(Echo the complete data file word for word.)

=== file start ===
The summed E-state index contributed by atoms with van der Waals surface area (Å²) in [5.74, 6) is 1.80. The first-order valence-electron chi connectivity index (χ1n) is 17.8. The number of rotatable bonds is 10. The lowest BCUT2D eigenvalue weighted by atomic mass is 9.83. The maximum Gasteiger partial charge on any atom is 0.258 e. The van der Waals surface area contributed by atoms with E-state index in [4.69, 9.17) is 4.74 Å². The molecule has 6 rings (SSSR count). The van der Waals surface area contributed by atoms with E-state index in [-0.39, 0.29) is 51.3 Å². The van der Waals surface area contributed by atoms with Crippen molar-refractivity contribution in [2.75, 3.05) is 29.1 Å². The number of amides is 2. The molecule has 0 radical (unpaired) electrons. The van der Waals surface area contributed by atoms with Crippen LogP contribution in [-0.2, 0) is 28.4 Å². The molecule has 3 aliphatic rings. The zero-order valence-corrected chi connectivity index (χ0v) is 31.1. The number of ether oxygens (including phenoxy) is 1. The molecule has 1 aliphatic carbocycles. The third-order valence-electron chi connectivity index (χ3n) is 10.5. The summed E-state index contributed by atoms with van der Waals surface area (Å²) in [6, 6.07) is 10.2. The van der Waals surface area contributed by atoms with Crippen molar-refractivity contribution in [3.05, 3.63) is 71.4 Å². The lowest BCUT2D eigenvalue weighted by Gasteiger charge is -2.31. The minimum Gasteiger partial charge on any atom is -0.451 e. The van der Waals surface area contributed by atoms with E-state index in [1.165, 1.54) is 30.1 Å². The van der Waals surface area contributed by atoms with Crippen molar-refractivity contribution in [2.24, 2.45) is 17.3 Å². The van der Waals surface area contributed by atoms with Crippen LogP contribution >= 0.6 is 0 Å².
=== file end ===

The summed E-state index contributed by atoms with van der Waals surface area (Å²) in [5.74, 6) is 1.80. The first-order valence-electron chi connectivity index (χ1n) is 17.8. The number of rotatable bonds is 10. The lowest BCUT2D eigenvalue weighted by atomic mass is 9.83. The maximum Gasteiger partial charge on any atom is 0.258 e. The van der Waals surface area contributed by atoms with E-state index in [4.69, 9.17) is 4.74 Å². The molecule has 6 rings (SSSR count). The van der Waals surface area contributed by atoms with E-state index in [-0.39, 0.29) is 51.3 Å². The van der Waals surface area contributed by atoms with Crippen molar-refractivity contribution in [2.75, 3.05) is 29.1 Å². The number of amides is 2. The molecule has 0 radical (unpaired) electrons. The van der Waals surface area contributed by atoms with Crippen LogP contribution in [-0.2, 0) is 28.4 Å². The molecule has 3 aliphatic rings. The zero-order valence-corrected chi connectivity index (χ0v) is 31.1. The number of ether oxygens (including phenoxy) is 1. The molecule has 1 aliphatic carbocycles. The third-order valence-electron chi connectivity index (χ3n) is 10.5. The summed E-state index contributed by atoms with van der Waals surface area (Å²) in [6, 6.07) is 10.2. The van der Waals surface area contributed by atoms with Crippen molar-refractivity contribution in [3.05, 3.63) is 71.4 Å². The lowest BCUT2D eigenvalue weighted by Gasteiger charge is -2.31. The minimum Gasteiger partial charge on any atom is -0.451 e. The van der Waals surface area contributed by atoms with E-state index in [1.165, 1.54) is 30.1 Å². The van der Waals surface area contributed by atoms with Crippen molar-refractivity contribution in [2.24, 2.45) is 17.3 Å². The van der Waals surface area contributed by atoms with Crippen LogP contribution >= 0.6 is 0 Å².